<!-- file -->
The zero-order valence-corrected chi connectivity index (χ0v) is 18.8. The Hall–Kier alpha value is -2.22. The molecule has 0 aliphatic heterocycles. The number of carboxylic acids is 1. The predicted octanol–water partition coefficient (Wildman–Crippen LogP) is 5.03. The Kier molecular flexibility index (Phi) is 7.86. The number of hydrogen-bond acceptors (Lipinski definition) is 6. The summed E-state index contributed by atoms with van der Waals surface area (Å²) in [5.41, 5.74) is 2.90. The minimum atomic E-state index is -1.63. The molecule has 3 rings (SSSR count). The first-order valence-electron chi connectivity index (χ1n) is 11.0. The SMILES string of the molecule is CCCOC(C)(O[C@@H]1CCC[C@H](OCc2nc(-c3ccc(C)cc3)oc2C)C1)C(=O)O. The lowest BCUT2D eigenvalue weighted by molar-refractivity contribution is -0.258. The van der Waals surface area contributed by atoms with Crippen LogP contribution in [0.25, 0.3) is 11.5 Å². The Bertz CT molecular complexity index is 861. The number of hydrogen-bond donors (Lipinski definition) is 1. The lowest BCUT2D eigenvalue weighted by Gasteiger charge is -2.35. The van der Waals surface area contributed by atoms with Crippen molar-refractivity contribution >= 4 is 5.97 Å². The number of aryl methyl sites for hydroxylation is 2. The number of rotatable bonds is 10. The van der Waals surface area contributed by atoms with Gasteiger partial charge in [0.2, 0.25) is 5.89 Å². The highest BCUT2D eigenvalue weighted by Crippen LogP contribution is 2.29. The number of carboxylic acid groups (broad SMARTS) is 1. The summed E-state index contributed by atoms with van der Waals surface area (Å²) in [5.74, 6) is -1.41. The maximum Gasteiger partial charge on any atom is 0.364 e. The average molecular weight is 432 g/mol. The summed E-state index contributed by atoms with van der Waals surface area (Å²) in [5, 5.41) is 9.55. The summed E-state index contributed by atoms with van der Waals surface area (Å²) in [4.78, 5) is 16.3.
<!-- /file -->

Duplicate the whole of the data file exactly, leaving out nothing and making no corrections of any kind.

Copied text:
The zero-order valence-corrected chi connectivity index (χ0v) is 18.8. The Hall–Kier alpha value is -2.22. The molecule has 0 aliphatic heterocycles. The number of carboxylic acids is 1. The predicted octanol–water partition coefficient (Wildman–Crippen LogP) is 5.03. The Kier molecular flexibility index (Phi) is 7.86. The number of hydrogen-bond acceptors (Lipinski definition) is 6. The summed E-state index contributed by atoms with van der Waals surface area (Å²) in [5.41, 5.74) is 2.90. The minimum atomic E-state index is -1.63. The molecule has 3 rings (SSSR count). The first-order valence-electron chi connectivity index (χ1n) is 11.0. The SMILES string of the molecule is CCCOC(C)(O[C@@H]1CCC[C@H](OCc2nc(-c3ccc(C)cc3)oc2C)C1)C(=O)O. The lowest BCUT2D eigenvalue weighted by molar-refractivity contribution is -0.258. The van der Waals surface area contributed by atoms with Crippen LogP contribution in [0.25, 0.3) is 11.5 Å². The Bertz CT molecular complexity index is 861. The number of hydrogen-bond donors (Lipinski definition) is 1. The lowest BCUT2D eigenvalue weighted by Gasteiger charge is -2.35. The van der Waals surface area contributed by atoms with Crippen molar-refractivity contribution >= 4 is 5.97 Å². The number of aryl methyl sites for hydroxylation is 2. The number of rotatable bonds is 10. The van der Waals surface area contributed by atoms with Gasteiger partial charge in [0.2, 0.25) is 5.89 Å². The highest BCUT2D eigenvalue weighted by Crippen LogP contribution is 2.29. The number of carboxylic acid groups (broad SMARTS) is 1. The summed E-state index contributed by atoms with van der Waals surface area (Å²) in [5.74, 6) is -1.41. The maximum Gasteiger partial charge on any atom is 0.364 e. The average molecular weight is 432 g/mol. The summed E-state index contributed by atoms with van der Waals surface area (Å²) in [5, 5.41) is 9.55. The summed E-state index contributed by atoms with van der Waals surface area (Å²) in [4.78, 5) is 16.3.